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Light is everywhere … but it’s not as predictable as you might think. It’s a wave that travels in straight lines, yet it also reflects off of surfaces, refracts through various materials, and generally changes direction all the time! We’ve learned how to bend light to our will, with lenses and mirrors, but it’s time to take a step back and ask what we can LEARN from light.


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Shinni: Light is everywhere, but it’s not as predictable as you might think. It’s a wave that travels in straight lines, yet it also reflects off of surfaces, refracts through various materials, and generally changes direction all the time! We’ve learned how to bend light to our will, with lenses and mirrors, but it’s time to take a step back and ask what we can learn from light.

What can we discover about the universe by taking a closer look at the light that’s produced and reflected all around us? It’s time to use our understanding of the wave nature of light, to explain what stars are made of, why you see rainbows in an oil stain in the parking lot, and how some fancy sunglasses can make a bright day a lot more bearable.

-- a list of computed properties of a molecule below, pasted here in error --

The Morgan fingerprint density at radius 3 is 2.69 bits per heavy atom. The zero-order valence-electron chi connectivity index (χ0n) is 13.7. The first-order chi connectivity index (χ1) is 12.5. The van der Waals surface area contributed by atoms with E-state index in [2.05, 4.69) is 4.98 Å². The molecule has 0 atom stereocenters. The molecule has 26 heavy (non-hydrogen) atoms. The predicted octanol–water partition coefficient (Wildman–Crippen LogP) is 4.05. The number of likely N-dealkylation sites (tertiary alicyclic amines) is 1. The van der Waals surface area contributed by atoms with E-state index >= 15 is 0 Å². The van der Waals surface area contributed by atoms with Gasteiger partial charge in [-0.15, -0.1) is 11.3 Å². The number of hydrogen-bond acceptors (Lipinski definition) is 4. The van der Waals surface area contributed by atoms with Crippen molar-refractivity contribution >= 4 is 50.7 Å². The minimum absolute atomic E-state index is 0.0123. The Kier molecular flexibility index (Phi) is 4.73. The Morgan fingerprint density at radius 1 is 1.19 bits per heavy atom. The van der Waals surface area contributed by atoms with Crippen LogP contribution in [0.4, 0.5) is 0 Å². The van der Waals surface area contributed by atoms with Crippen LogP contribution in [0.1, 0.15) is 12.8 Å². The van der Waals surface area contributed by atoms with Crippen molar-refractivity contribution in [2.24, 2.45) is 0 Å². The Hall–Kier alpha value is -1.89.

[Theme Music]

In order to unlock the secrets that light can reveal to us, we need to look again at diffraction. Remember? That’s what causes the pattern of lines that appear when you shine a light through a pair of thin slits. The bright lines are the result of constructive interference, when light waves build on one another, while the dark spaces in between are the result of destructive interference.

Exactly how this diffraction pattern looks, depends on the spacing of the slits and the light's wavelength. So, if you know the distance between the slits, then you can measure the diffraction lines to get some information about the light source.

Now, you can also shine light through many equally spaced slits -- this called a diffraction grating. And when you shine a light through one of these gratings, the diffraction lines are much more intense and easier to measure. Plus, when there are more slits, there’s also more opportunity for destructive interference, so the dark spots between bright lines are larger as well.

Now, if the light source has light of only one wavelength, which is one distinct color, then all the lines would be the same color and would be evenly spaced. But if you have a light source with two wavelengths, then you’ll get multiple sets of bright lines, whose color and locations will depend on the wavelength.